Thirty-three youngsters from the Slidell area experienced hands-on science last week as they explored rockets and robotics at the first Cypress Cove Elementary “Curious Science Investigator (CSI) Rocket Camp.”
The school has been the site of other CSI Science Camps in past summers, but this year they added rockets and robotics. The new program ramps up the hands-on learning activities for an older group of youngsters from nine to 13 years of age. The CSI Science Camps serve a slightly younger crowd, from five to 11 years of age.
The rocket camp became a reality after a training workshop was presented by Stennis Space Center in Mississippi to educators during its “Summer of Innovation” program, a project which promotes STEM education during the summer. STEM is the abbreviation for a group of related subject areas: science, technology, engineering and mathematics.
A blend of summer camp fun and key STEM concepts, the new rocket camp program had the participants building and launching their own rockets, seeing first-hand demonstrations of rocket propulsion systems, and the skilled antics of the basketball-throwing robot built by the First Robotics Team 1912 from Northshore High School.
Several members of the award-winning high school robotics team were on hand to put their device through its paces and give the campers a chance to take part.
The long list of activities available during the robotics camp was put together by the high school robotics team members themselves, and they have proven invaluable in teaching the students how basic principles of math, science and engineering are applied in designing, building, and operating robots. Each year the robot builders are challenged to create a device which solves one or two specific problems. The goal this year was to scoop up basketballs and toss them 15 or 20 feet, much to the entertainment of the kids who tried to catch them.
A grant from the Stennis Space Center helped fund the activity. On the last day of the camp, students went to Stennis to visit the new Infinity Science Center, a new $30 million science and space educational center which opened April 12.
The Infinity center, just across the state line in Mississippi, is designed to challenge and educate visitors of all ages on the role of science and math in exploration across history. INFINITY also showcases Stennis Space Center’s part in the United States’ space programs, from the Saturn V rocket for the Apollo manned lunar landing program to space shuttles and beyond.
Among the camp instructors was Wendy Holladay, an electrical engineer who tests rockets for NASA at Stennis Space Center, who explained how rocket propulsion is created.
Charlene LoGiudice, the teacher who organized the science camps, said of the Northshore Robotics group, “These kids are extraordinary, and they should be recognized for their great service to the community and the younger students.”
The Northshore High group has won awards for its year-long efforts to involve the community and share the excitement of robotics and all the learning that goes into it. “A big part of their program is to reach out to the younger schools and teach them the importance of the STEM subject areas,” said Ms. Holladay. “They won the Regional Chairman’s awards three times for their volunteerism and efforts to promote interest in FIRST robotics.”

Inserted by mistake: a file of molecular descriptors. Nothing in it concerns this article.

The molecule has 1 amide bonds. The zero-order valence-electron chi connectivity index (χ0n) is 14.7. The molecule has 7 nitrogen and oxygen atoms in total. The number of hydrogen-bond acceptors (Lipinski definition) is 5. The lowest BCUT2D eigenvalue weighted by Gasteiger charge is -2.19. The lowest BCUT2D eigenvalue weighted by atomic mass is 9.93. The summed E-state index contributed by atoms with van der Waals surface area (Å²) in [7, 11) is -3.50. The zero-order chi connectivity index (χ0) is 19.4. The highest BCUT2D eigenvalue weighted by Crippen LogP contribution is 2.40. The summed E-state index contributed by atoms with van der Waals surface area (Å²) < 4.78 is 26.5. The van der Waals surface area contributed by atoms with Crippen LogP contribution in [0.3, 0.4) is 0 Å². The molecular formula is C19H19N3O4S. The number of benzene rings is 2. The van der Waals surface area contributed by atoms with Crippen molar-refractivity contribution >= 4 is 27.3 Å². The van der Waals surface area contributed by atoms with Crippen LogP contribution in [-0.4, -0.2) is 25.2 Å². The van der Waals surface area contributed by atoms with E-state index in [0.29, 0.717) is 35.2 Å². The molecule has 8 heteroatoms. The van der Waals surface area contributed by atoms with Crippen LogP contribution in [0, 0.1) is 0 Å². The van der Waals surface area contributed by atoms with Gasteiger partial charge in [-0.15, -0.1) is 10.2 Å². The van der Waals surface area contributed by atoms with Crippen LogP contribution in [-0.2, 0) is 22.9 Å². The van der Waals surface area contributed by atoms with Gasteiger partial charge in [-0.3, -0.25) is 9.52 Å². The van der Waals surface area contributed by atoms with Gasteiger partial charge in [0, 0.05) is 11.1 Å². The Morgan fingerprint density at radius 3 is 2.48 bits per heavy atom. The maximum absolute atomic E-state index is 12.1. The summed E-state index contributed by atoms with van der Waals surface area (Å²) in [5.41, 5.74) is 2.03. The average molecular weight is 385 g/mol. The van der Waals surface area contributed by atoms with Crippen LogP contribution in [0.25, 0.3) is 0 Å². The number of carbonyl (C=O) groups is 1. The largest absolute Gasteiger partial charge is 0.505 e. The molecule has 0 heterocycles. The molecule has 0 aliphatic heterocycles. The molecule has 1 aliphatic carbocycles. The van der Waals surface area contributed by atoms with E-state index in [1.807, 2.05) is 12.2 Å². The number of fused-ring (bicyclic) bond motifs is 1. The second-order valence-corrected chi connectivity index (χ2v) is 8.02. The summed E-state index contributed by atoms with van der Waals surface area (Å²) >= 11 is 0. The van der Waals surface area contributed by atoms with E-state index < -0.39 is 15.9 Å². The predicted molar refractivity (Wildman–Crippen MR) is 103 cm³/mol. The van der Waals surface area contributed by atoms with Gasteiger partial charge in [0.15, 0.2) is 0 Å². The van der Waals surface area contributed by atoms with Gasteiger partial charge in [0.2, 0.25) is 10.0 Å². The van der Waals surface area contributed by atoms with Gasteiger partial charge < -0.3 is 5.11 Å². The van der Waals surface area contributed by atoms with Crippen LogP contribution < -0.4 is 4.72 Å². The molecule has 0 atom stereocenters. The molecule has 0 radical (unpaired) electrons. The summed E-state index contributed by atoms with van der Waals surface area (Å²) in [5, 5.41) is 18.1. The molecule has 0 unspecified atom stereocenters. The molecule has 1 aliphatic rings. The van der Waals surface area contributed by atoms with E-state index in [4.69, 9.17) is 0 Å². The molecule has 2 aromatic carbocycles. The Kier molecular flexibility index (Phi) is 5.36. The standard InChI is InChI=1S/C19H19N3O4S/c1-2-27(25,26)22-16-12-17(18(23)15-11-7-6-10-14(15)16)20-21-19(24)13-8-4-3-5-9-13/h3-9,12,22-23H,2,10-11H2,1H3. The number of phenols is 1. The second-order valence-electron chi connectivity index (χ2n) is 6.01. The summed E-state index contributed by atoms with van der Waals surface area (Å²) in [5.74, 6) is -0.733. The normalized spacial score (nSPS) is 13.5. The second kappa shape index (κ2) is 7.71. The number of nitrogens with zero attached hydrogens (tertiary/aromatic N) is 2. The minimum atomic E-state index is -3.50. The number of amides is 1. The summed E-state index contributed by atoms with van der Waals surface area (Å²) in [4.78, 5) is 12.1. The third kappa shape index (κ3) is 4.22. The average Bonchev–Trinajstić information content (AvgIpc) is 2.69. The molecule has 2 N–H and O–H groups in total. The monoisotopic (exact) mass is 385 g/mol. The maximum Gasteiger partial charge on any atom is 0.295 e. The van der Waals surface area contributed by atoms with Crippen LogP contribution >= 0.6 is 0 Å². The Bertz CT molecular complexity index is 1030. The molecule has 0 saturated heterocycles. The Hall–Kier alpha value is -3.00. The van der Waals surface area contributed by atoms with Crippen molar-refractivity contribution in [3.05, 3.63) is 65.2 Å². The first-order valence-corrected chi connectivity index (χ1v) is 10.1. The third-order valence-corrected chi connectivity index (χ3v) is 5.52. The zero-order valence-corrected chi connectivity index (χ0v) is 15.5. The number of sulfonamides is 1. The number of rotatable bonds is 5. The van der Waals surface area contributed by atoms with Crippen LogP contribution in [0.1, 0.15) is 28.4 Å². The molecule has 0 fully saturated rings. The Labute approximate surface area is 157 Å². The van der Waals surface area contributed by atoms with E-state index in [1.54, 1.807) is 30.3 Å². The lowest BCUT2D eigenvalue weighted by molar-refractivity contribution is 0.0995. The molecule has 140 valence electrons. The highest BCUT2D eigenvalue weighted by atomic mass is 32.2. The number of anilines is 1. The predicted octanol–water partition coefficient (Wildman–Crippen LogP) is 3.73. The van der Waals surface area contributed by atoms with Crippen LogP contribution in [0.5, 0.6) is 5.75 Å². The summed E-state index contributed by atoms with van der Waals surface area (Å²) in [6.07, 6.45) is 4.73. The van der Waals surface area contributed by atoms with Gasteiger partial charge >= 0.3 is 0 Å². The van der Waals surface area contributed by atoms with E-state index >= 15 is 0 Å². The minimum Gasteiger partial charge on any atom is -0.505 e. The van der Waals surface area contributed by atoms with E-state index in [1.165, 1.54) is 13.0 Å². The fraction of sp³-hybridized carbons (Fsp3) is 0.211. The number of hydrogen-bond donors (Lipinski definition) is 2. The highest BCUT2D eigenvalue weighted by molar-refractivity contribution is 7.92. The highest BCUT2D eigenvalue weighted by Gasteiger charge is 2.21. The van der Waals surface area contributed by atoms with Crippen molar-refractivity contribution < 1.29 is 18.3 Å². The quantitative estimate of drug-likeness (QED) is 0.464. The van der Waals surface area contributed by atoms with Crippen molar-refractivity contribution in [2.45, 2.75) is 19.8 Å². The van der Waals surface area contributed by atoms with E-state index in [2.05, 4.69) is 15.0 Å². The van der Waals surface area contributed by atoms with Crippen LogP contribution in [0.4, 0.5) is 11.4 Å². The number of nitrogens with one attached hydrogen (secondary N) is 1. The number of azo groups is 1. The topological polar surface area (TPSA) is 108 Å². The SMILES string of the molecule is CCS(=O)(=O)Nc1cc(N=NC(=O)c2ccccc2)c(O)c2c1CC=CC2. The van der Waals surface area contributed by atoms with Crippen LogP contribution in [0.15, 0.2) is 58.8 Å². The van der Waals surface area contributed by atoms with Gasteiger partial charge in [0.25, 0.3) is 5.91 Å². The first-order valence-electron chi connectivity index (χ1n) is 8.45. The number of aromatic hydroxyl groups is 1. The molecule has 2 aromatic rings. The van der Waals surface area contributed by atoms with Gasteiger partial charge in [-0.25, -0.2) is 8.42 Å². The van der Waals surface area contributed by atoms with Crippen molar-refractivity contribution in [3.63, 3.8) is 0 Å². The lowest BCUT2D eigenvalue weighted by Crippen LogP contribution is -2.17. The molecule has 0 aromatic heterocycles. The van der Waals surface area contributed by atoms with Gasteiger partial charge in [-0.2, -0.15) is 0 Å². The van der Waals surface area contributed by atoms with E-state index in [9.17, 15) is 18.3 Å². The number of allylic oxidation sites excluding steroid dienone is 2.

FIRST stands for “For Inspiration and Recognition of Science and Technology” and the organization promotes robotics as a team building competition program. There are a number of FIRST competitions, from regional and state level to national and international levels.
One of the 1912 robotics team members from Northshore, Rachel Holladay, was a Dean's List Award Winner at the International FIRST competition this year. “It’s the highest award given,” said Ms. Holladay. “There are only ten of the awards given out with thousands of students taking part.”
The camp included detailed explanations how the basketball robot worked, its power and computer systems, and ball handling mechanics, all presented by the high school students who had designed it and built it.
The camp participants really began soaking it up. “The parents tell me that when they come home every day, the kids can’t stop talking about it,” Ms. LoGiudice said.
Camp participants will be encouraged to join the First Lego League (FFL), a robotics program for 9 to 16 year olds which is designed to get elementary school children excited about science and technology as well as teach them employment and life skills. FLL can be used in a classroom setting but also involves teams composed of up to ten children with at least one adult coach.
“This is all an effort to get them interested in science while they are in the lower grades and help them stay interested. They don’t have to wait until high school to get involved in a robotics team,” said Ms. Holladay.
At the CSI Science Camp beginning the week of June 4, special presentations will be given by the 1912 robotics team as well as the FBI and the Sheriff’s Office Crime Lab. Ms. LoGiudice said the camps are becoming more popular each year. “We are building quite a waiting list,” she said.
Photographs from the summer camp may be viewed by clicking here.
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